SPEDA board members met Thursday in the SPEDA’s offices on the third floor of the Energy Center.

Thursday’s monthly meeting with the board from the Somerset-Pulaski Economic Development Authority (SPEDA) produced updates on the proposed Ag Expo center and the Veterans Park, as well as a few tantalizing glimpses of some brand new projects that haven’t been firmed up yet.

Chris Girdler, president and CEO of SPEDA, gave a few new facts about the possible agricultural expo center being headed by Pulaski County Government and County Judge-Executive Steve Kelley.

Kelley had given his part of the update Tuesday at his “State of the County” speech held during the Somerset-Pulaski Chamber of Commerce luncheon.

There, Kelley said that the deal for it was “close to getting done.” He said the center would hold events like livestock shows, concerts, tractor events and more.

Girdler explained Thursday where the blame in the delay of moving forward lay – and it was primarily with the COVID-19 pandemic.

SPEDA helped the county in 2020 by issuing a Request for Information (RFI).

Girdler said the response was less than stellar.

“Quite simply, we didn’t receive any formal responses whatsoever. Couldn’t have been a worse time to do something like that,” Girdler said.

However, during that time they did receive several informal responses, and so local leaders didn’t give up on the plan

After talking with the Kelley and several people within the agricultural community about three months ago, Girdler said SPEDA decided to reissue the RFI.

This time, Girdler said, “We have received multiple inquires, but three to four very serious inquiries,” one as recently as yesterday.

Those three to four serious potential groups say they will submit formal applications. The deadline for the RFI is June 30.

Girdler also explained that the request was open for whatever plan those groups are willing to submit.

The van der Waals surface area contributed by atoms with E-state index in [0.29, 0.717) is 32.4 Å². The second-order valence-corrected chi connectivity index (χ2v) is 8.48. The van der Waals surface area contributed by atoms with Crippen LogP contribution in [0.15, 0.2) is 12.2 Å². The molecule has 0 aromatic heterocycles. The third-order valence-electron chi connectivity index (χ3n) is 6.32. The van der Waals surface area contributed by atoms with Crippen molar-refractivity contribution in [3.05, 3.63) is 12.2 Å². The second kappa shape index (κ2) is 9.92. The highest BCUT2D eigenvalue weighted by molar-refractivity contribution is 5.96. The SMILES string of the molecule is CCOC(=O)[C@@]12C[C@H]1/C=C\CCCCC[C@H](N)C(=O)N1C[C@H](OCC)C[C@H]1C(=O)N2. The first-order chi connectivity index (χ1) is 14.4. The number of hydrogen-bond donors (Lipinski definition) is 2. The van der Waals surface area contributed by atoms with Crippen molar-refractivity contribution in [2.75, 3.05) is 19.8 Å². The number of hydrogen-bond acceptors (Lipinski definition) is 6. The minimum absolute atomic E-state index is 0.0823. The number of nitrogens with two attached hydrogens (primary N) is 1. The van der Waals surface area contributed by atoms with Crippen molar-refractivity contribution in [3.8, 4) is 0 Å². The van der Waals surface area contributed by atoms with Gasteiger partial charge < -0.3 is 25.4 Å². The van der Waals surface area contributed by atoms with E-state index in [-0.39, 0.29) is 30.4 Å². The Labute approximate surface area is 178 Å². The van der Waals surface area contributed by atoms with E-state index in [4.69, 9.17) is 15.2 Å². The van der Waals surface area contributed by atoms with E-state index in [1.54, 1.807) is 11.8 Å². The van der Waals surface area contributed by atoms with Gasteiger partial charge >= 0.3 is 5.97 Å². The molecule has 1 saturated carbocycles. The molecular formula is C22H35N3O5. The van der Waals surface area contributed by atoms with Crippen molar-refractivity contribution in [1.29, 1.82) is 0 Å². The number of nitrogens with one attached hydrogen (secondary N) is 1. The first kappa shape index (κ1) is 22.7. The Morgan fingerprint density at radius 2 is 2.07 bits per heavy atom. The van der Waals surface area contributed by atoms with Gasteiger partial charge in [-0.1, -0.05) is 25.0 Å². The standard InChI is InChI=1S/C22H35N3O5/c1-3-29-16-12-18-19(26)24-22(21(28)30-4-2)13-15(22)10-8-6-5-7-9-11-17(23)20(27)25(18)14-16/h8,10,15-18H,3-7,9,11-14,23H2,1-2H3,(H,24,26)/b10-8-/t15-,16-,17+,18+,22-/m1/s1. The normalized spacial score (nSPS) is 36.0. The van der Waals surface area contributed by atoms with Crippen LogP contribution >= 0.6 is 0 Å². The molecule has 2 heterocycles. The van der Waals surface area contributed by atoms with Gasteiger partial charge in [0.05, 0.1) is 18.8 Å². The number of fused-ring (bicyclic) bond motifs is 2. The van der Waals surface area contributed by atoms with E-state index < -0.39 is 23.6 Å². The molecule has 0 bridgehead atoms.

“Basically, it’s open-ended, where these particular interested parties will bring to us what they envision as a way in which to accomplish our goals,” Girdler said, meaning they could propose an arena with a 5,500 seating capacity or a 2,000 seating capacity, or anything that they felt was appropriate.

They could also propose the best financing options or list private entities that might want to operate the venue.

Girdler said he hoped to have an update at the July SPEDA meeting.

Girdler also discussed possible plans on the horizon for Windstream. He said he had spoken with executives of the communication company who said they were interested in participating in the Veterans Park project.

And speaking of that project, Girdler said there has been a delay in getting final financial numbers from the engineers.

They are two or three weeks behind because they had to wait for the existing buildings of the property to be torn down before they could get true estimates on water drainage and other aspects of the land makeup, Girdler said.

The park is planned to go at the corner of North Main and Oak streets in downtown Somerset.

As for projects that are planned to be announced soon, Girdler said he would be meeting with leaders at TTAI in the next week with an eye on coordinating a 25th anniversary celebration.

TTAI, the car part manufacturing plant located on Ky. 461, technically had their 25th anniversary last year, but Girdler said they were unable to hold a celebration due to the COVID-19 pandemic.

Girdler said the hope is to hold a celebration in October, which is Manufacturing Month.

Then, Girdler cryptically mentioned another project that he said the details were being finalized for – a mural that would not be located in the downtown area.

Girdler simply said the name “Jordan Justice,” the artist who painted the murals on the side of the Chamber of Commerce building and the former Food Fair building, now home to Charred Oak Grill and the Be You Boutique.

“This [mural] will be at a location that will have tremendous visibility on Lake Cumberland,” Girdler said.

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